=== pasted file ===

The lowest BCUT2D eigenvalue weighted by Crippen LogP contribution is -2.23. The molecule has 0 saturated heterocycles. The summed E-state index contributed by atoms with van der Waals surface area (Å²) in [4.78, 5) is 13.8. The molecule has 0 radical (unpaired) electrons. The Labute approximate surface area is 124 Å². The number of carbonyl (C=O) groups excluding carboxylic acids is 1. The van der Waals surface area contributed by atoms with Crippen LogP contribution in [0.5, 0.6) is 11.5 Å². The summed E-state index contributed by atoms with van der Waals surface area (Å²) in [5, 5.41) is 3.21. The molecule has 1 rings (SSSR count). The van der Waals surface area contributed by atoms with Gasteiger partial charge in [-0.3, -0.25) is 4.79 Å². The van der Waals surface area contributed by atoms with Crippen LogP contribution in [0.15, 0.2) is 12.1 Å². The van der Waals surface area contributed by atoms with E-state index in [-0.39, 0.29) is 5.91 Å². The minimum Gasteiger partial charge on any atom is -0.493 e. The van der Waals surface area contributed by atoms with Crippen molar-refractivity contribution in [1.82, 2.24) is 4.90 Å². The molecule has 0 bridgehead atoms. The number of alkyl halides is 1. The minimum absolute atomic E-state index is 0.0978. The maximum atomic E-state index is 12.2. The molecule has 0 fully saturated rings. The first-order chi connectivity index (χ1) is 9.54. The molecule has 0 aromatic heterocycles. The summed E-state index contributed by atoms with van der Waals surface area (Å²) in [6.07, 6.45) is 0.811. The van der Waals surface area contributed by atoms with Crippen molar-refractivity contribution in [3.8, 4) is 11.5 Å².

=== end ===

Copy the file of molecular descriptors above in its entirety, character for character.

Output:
The lowest BCUT2D eigenvalue weighted by Crippen LogP contribution is -2.23. The molecule has 0 saturated heterocycles. The summed E-state index contributed by atoms with van der Waals surface area (Å²) in [4.78, 5) is 13.8. The molecule has 0 radical (unpaired) electrons. The Labute approximate surface area is 124 Å². The number of carbonyl (C=O) groups excluding carboxylic acids is 1. The van der Waals surface area contributed by atoms with Crippen LogP contribution in [0.5, 0.6) is 11.5 Å². The summed E-state index contributed by atoms with van der Waals surface area (Å²) in [5, 5.41) is 3.21. The molecule has 1 rings (SSSR count). The van der Waals surface area contributed by atoms with Gasteiger partial charge in [-0.3, -0.25) is 4.79 Å². The van der Waals surface area contributed by atoms with Crippen LogP contribution in [0.15, 0.2) is 12.1 Å². The van der Waals surface area contributed by atoms with E-state index in [-0.39, 0.29) is 5.91 Å². The minimum Gasteiger partial charge on any atom is -0.493 e. The van der Waals surface area contributed by atoms with Crippen molar-refractivity contribution in [1.82, 2.24) is 4.90 Å². The molecule has 0 bridgehead atoms. The number of alkyl halides is 1. The minimum absolute atomic E-state index is 0.0978. The maximum atomic E-state index is 12.2. The molecule has 0 fully saturated rings. The first-order chi connectivity index (χ1) is 9.54. The molecule has 0 aromatic heterocycles. The summed E-state index contributed by atoms with van der Waals surface area (Å²) in [6.07, 6.45) is 0.811. The van der Waals surface area contributed by atoms with Crippen molar-refractivity contribution in [3.8, 4) is 11.5 Å².